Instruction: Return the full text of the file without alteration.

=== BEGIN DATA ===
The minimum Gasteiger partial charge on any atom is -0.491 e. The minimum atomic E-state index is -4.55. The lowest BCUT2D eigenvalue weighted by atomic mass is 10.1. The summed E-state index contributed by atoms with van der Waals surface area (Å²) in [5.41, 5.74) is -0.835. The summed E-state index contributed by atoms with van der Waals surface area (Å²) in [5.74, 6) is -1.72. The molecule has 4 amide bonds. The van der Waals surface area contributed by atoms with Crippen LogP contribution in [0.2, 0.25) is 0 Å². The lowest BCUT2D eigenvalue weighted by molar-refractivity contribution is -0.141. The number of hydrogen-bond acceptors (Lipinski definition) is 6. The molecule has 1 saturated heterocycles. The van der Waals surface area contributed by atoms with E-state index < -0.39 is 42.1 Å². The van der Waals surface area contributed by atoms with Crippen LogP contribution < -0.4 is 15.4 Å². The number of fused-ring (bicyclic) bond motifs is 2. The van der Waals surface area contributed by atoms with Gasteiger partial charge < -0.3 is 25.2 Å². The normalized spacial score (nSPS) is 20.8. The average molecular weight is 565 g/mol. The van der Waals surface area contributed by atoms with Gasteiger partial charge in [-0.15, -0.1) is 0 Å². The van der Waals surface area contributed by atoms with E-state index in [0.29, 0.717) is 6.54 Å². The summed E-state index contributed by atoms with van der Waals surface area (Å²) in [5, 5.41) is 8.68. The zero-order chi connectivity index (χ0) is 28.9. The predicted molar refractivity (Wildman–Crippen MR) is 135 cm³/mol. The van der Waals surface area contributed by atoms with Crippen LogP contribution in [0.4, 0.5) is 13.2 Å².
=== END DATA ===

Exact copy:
The minimum Gasteiger partial charge on any atom is -0.491 e. The minimum atomic E-state index is -4.55. The lowest BCUT2D eigenvalue weighted by atomic mass is 10.1. The summed E-state index contributed by atoms with van der Waals surface area (Å²) in [5.41, 5.74) is -0.835. The summed E-state index contributed by atoms with van der Waals surface area (Å²) in [5.74, 6) is -1.72. The molecule has 4 amide bonds. The van der Waals surface area contributed by atoms with Crippen LogP contribution in [0.2, 0.25) is 0 Å². The lowest BCUT2D eigenvalue weighted by molar-refractivity contribution is -0.141. The number of hydrogen-bond acceptors (Lipinski definition) is 6. The molecule has 1 saturated heterocycles. The van der Waals surface area contributed by atoms with E-state index < -0.39 is 42.1 Å². The van der Waals surface area contributed by atoms with Crippen LogP contribution < -0.4 is 15.4 Å². The number of fused-ring (bicyclic) bond motifs is 2. The van der Waals surface area contributed by atoms with Gasteiger partial charge < -0.3 is 25.2 Å². The normalized spacial score (nSPS) is 20.8. The average molecular weight is 565 g/mol. The van der Waals surface area contributed by atoms with Gasteiger partial charge in [-0.15, -0.1) is 0 Å². The van der Waals surface area contributed by atoms with E-state index in [0.29, 0.717) is 6.54 Å². The summed E-state index contributed by atoms with van der Waals surface area (Å²) in [5, 5.41) is 8.68. The zero-order chi connectivity index (χ0) is 28.9. The predicted molar refractivity (Wildman–Crippen MR) is 135 cm³/mol. The van der Waals surface area contributed by atoms with Crippen LogP contribution in [0.4, 0.5) is 13.2 Å².